This article was originally published on 12 November 2019 in Energy Spectrum Ireland.
On 3 October, Hydrogen Mobility Ireland published its report: A Hydrogen Roadmap for Irish Transport, 2020-2030, which outlines how government and policy makers can facilitate the uptake of hydrogen fuelled vehicles.
Hydrogen is viewed as the cleanest fuel used to store and produce energy on demand, dependent on how green the process used to form it (electrolysis vs methane reforming). The report, compiled by Element Energy, aims to give a clear vision of what hydrogen mobility can achieve over the next 10 years and establish hydrogen as a key part of Ireland’s transition to a low carbon economy.
The report focuses on three objectives:
- Develop a strategy to introduce hydrogen vehicles and related infrastructure into Ireland between 2019 and 2030;
- Set out the business case for industry actors to invest in a profitable hydrogen mobility market in Ireland, and,
- Understand the policies required for the hydrogen mobility market to scale.
The strategy suggests an initial Phase 1 deployment of hydrogen refuelling stations: three in the Dublin area with two production sites to support a fleet of 30 buses, 50 cars and 10 vans which would be owned by private businesses. The initial phase would need significant state funding: €14mn on top of private funding totalling €34mn and inclusion of green hydrogen in the Biofuels Obligation Scheme. Hydrogen Mobility hopes the initial Phase running up to 2022 will give confidence to early adopters.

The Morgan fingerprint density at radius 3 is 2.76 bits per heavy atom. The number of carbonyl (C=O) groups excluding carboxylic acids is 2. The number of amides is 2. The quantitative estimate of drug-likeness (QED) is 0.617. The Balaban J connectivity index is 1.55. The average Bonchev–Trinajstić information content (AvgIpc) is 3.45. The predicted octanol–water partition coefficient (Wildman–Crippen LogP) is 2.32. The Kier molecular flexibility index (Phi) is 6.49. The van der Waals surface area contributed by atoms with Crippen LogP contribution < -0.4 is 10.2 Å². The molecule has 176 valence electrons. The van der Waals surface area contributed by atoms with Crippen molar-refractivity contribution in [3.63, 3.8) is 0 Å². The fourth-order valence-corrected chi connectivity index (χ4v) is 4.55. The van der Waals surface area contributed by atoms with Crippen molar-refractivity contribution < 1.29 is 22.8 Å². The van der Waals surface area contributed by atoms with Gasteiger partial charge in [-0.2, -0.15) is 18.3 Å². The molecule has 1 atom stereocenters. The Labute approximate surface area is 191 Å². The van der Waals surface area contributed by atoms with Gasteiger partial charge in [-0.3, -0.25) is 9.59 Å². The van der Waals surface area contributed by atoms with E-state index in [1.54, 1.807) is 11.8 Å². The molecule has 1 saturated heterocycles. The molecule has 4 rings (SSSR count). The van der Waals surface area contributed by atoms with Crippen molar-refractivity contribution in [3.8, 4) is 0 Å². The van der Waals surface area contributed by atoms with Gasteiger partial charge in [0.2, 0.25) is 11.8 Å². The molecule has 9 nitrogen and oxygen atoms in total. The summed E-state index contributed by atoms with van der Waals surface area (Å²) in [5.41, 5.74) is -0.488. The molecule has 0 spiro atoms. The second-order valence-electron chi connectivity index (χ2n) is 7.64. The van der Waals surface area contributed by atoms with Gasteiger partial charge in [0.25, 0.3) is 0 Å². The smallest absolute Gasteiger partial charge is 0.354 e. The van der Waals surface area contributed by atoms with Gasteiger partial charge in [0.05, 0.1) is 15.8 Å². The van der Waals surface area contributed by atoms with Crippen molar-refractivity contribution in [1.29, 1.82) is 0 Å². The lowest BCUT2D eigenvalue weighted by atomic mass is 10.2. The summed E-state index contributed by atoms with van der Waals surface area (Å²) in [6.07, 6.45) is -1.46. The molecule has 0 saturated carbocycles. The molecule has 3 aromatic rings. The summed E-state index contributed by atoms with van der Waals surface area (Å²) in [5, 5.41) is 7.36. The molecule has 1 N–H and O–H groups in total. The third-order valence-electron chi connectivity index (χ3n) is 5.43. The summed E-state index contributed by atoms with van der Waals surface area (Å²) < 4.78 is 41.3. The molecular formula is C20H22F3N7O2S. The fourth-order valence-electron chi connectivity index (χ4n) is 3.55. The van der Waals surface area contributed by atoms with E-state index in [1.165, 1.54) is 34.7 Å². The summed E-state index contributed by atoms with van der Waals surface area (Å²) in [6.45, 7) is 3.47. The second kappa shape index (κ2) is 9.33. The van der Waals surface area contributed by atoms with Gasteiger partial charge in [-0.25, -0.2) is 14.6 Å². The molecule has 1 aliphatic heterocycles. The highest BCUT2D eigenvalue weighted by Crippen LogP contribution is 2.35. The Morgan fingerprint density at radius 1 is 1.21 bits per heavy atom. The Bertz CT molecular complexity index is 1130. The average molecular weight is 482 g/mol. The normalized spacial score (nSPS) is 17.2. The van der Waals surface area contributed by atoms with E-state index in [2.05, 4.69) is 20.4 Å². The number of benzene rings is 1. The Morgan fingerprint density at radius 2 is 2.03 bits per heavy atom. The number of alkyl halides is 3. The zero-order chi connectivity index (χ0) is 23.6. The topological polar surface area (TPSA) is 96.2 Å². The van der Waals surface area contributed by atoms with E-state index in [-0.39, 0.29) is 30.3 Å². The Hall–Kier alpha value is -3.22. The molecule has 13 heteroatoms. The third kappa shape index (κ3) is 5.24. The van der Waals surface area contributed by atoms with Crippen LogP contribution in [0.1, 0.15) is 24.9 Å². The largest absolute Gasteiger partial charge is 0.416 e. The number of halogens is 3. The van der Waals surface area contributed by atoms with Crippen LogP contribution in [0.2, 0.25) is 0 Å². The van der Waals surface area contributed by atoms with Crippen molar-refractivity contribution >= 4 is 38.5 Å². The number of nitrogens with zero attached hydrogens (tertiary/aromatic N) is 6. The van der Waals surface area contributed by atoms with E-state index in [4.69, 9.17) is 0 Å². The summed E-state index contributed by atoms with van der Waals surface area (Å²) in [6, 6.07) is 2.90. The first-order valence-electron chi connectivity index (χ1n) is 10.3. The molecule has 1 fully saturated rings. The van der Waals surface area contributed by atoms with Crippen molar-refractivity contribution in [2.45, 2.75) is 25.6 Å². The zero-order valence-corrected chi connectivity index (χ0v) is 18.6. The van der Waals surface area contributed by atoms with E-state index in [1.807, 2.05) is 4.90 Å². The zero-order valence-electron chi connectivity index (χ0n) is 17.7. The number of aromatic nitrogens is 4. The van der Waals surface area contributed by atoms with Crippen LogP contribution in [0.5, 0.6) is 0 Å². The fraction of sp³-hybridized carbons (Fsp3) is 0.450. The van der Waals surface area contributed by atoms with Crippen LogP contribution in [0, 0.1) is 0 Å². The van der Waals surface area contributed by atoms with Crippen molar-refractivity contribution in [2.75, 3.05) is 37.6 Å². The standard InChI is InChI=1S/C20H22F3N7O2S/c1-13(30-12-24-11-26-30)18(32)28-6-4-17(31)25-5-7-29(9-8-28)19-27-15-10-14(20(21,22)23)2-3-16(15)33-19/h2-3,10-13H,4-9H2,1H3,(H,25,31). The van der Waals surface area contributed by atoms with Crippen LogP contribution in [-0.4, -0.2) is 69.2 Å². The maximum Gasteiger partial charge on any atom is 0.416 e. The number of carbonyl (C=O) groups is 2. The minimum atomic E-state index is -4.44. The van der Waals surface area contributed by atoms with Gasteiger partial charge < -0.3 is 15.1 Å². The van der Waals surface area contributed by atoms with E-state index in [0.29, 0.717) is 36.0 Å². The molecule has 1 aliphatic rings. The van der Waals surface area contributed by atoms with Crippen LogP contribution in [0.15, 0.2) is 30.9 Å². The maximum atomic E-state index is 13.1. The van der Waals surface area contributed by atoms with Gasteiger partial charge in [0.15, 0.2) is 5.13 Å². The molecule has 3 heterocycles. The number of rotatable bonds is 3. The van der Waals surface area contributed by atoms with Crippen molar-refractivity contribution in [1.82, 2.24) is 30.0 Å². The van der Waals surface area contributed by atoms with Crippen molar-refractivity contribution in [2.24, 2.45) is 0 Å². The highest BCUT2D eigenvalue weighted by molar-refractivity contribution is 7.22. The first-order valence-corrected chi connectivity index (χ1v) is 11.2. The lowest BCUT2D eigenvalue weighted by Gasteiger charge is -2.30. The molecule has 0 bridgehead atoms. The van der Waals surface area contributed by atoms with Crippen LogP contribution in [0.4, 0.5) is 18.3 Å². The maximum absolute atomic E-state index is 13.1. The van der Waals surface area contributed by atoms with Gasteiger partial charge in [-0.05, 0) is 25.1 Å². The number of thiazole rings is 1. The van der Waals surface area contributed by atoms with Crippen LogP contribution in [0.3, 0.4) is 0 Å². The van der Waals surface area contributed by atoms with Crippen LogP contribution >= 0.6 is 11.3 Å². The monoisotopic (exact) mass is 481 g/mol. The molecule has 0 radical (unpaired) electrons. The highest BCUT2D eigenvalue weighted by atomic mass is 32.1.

Phase 2 will run to 2030, where this expansion phase will ensure basic hydrogen refuelling infrastructure is available on a national scale. Locations of the refuelling stations have been chosen to give over half the population access to hydrogen filling. To facilitate this, 76 filling stations and a series of production sites to supply the filling stations would be built, and 27 electrolysers would be required to meet demand, and would be co-located with sites of demand, renewable generation. To further enhance renewable credentials, curtailed wind could be used to fuel
electrolysers as Ireland tries to meet its 70% RES-E targets. Additionally, hydrogen could be purchased from an industrial reformer for security of supply reasons.
The delivery of hydrogen, for use in Fuel Cell Electric Vehicles (FCEV), from an industrial reformer and electrolysis from renewable sources, would be comparable to Battery Electric Vehicles (BEV) emissions savings when charged from the electricity grid from 2022 to 2030. To deliver the hydrogen road map, a number of actions need to be delivered by government:
- A €350mn investment for all aspects of the hydrogen production chain to fulfil the reports strategy by 2030, covering costs of fuelling stations, production equipment, compression and distribution trailers,
- Extension of BEV purchase grants and preferentual tax rates to FCEV’s to give price parity with internal combustion engines and incentivise uptake of the technology,
- Inclusion on the biofuels obligations scheme for green hydrogen to enable hydrogen to be sold at a resonable price to customers.
- Positioning Ireland for hydrogen expansion post-2030.
The report, although ambitious in its aims, is achievable. Although the Climate Action Plan does not include hydrogen for transport in the Governments plans to 2030, the decarbonisation of transport will not be possible just using BEVs. Hydrogen can play a key role, and this report shows the way.
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The Energy Spectrum Ireland (ES) service captures key developments across the energy sector and offers a timely, insight-driven overview of the need-to-know news and changes in the industry. The service comprises of two publications: Energy Spectrum Ireland, published monthly, and Ireland Energy Weekly Bulletin.